The Reparations Debate is Heading to Chicago’s City Council

By September 19, 2019 News & Current Affairs, Reparations
A new resolution on reparations is scheduled to be introduced in City Council this week. Alds. Roderick Sawyer (6th Ward) and Nick Sposato (38th Ward) weigh in on the topic.

A new resolution on reparations is scheduled to be introduced in City Council this week. Alds. Roderick Sawyer (6th Ward) and Nick Sposato (38th Ward) weigh in on the topic. See video below.

By Alexandra Silets, WTTW

A new resolution on reparations is scheduled to be introduced in Chicago’s City Council this week.

The Committee on Health and Human Relations would be tasked with crafting an ordinance to create the City of Chicago Citizens of African Descent Reparations Commission, according to the a draft of the resolution provided by the sponsor, Ald. Roderick Sawyer, 6th Ward.

This action follows the introduction of a bill in Congress this year. H.R. 40 would allow a commission to develop proposals on how to compensate the descendants of American slaves.

Reparations could take many forms, but the most straightforward would be cash from the government.

According to a recent Gallup Poll, 67% of Americans say the government should not make such payments; but 73% of black Americans says the government should.

“We’re asking for the resolution to gauge the council’s temperature if they would really seriously be interested in establishing an ordinance calling for a commission on reparations in Chicago,” Sawyer said. “It’s a big ask because it’s going to accomplish a lot.”

But not everyone is convinced government reparations are the right response to decades of slavery and generations of inequality.

“Where are we going to get the money to pay for this?” asked Ald. Nick Sposato, 38th Ward. “It’s not necessarily a bad idea. I shouldn’t say I’m 100% against it. I’m against it if we have to take taxpayer dollars to pay for it.”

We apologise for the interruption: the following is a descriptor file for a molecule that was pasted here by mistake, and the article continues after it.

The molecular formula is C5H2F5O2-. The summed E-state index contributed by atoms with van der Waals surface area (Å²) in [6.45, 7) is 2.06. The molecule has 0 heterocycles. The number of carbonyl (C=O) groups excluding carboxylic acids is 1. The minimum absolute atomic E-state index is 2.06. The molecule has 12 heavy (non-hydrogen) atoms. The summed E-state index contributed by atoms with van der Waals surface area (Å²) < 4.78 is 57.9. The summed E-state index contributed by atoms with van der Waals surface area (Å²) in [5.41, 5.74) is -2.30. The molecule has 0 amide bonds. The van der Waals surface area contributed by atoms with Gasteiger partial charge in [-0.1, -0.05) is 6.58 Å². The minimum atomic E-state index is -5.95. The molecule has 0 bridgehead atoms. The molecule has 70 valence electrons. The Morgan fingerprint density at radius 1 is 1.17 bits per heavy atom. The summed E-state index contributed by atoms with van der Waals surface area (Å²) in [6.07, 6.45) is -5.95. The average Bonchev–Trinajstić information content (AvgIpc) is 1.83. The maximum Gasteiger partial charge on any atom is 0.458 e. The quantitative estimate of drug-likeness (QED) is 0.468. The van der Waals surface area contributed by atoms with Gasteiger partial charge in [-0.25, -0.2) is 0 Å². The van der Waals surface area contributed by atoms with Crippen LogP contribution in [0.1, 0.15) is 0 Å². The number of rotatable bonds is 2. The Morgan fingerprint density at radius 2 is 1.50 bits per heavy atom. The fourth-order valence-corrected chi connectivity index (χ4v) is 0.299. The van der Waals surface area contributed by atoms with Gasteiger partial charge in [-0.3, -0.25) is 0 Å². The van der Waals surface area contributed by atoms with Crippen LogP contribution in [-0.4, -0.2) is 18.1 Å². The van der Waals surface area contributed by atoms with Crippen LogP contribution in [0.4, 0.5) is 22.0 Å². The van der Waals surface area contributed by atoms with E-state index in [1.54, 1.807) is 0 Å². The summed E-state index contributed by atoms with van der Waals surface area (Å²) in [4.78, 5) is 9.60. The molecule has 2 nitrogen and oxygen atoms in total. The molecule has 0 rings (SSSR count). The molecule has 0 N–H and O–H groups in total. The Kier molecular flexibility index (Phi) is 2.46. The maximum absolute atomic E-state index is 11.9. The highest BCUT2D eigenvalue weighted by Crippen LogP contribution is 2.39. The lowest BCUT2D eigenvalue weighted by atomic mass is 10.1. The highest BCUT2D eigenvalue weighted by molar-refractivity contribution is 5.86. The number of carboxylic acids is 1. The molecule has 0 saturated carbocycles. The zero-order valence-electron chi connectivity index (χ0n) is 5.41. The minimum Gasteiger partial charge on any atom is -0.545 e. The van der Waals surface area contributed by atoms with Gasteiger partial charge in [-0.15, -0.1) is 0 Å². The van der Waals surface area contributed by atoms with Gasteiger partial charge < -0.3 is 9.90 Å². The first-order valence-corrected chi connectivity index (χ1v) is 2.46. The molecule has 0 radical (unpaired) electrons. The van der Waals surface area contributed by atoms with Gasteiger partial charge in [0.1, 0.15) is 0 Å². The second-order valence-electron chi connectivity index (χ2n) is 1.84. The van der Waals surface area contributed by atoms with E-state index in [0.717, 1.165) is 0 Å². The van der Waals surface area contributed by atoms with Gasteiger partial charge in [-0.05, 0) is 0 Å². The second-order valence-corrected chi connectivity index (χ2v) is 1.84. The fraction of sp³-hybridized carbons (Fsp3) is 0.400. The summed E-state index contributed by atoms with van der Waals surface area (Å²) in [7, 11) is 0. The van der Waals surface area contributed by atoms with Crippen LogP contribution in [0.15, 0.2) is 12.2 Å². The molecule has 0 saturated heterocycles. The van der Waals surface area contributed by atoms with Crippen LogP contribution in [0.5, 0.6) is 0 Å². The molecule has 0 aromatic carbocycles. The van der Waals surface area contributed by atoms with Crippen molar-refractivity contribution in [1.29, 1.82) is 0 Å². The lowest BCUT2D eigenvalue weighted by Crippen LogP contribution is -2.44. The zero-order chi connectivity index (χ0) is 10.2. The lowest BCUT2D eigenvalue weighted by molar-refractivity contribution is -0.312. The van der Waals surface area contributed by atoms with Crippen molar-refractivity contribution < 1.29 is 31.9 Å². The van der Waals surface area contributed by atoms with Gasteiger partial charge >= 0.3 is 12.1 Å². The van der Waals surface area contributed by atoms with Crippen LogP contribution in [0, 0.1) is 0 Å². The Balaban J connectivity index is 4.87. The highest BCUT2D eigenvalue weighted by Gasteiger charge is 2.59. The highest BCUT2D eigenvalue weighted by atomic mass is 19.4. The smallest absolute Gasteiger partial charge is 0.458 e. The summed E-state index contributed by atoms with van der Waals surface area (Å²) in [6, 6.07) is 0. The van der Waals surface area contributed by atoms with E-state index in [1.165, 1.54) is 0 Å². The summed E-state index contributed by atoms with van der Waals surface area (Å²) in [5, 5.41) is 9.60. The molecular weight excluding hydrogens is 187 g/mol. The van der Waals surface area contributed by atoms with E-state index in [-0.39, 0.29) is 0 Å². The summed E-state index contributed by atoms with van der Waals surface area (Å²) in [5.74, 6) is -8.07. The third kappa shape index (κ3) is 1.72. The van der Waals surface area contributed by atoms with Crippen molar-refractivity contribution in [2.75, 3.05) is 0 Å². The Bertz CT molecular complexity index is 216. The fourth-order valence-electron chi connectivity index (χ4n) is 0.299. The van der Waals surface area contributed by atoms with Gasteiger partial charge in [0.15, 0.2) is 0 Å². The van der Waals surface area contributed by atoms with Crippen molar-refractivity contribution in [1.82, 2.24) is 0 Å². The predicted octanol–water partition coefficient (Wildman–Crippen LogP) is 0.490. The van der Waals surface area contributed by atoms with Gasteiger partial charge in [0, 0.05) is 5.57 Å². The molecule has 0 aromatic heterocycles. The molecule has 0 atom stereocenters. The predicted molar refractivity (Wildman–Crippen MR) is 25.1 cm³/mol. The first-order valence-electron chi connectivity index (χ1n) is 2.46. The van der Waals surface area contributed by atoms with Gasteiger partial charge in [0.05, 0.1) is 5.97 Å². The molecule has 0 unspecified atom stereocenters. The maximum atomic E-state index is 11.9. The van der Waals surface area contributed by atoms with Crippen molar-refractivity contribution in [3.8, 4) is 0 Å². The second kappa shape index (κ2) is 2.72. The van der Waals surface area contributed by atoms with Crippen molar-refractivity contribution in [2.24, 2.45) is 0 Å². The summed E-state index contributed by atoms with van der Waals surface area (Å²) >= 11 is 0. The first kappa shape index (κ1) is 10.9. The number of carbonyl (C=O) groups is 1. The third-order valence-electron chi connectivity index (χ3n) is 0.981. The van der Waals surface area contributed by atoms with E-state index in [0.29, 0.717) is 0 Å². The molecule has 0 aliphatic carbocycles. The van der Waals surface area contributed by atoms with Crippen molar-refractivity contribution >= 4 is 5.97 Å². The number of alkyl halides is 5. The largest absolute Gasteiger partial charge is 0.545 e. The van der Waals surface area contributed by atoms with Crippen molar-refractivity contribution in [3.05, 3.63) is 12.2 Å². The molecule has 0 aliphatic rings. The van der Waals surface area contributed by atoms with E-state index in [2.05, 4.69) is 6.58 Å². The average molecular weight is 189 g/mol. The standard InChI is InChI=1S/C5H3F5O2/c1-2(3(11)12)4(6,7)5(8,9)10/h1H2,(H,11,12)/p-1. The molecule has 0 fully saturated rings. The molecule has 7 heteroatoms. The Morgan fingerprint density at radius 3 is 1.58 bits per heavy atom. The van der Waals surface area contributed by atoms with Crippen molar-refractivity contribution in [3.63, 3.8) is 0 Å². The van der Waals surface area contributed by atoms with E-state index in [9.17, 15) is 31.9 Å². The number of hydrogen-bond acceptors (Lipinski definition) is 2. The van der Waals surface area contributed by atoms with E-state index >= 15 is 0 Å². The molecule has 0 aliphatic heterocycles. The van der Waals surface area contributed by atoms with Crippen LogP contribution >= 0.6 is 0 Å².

In Chicago, the City Council resolution calls for “restitution, compensation, satisfaction, and rehabilitation.” It would target “citizens of African descent in Chicago who are mired in poverty.”

But Sposato said that wording isn’t very clear. “Who’s eligible for a thing is the big question mark,” he said.

“What if you came from Africa and you’ve been here for 50 years? According to this [wording], it just sounds like you just you have to be black and live in Chicago,” he said. “‘Chicago citizens of African descent.’ So if you’re now a Chicago citizen and you moved to America 50 years ago and you’ve been in Chicago for five years, you would be eligible for this?”

Sawyer says that hearings will be held to work out details. “To be honest, I’m not the expert in reparations. I want to listen to the experts,” he said.

The proposed commission would hold public hearings and report annually to the City Council for 20 years.

Members of the commission would include “the Mayor or her designee, five members of the City Council, and ten members from the public, at least eight members from the public must be members from the eligible impacted community. The appointed members shall be from a broad section of the African American community,” according to a draft of the resolution.


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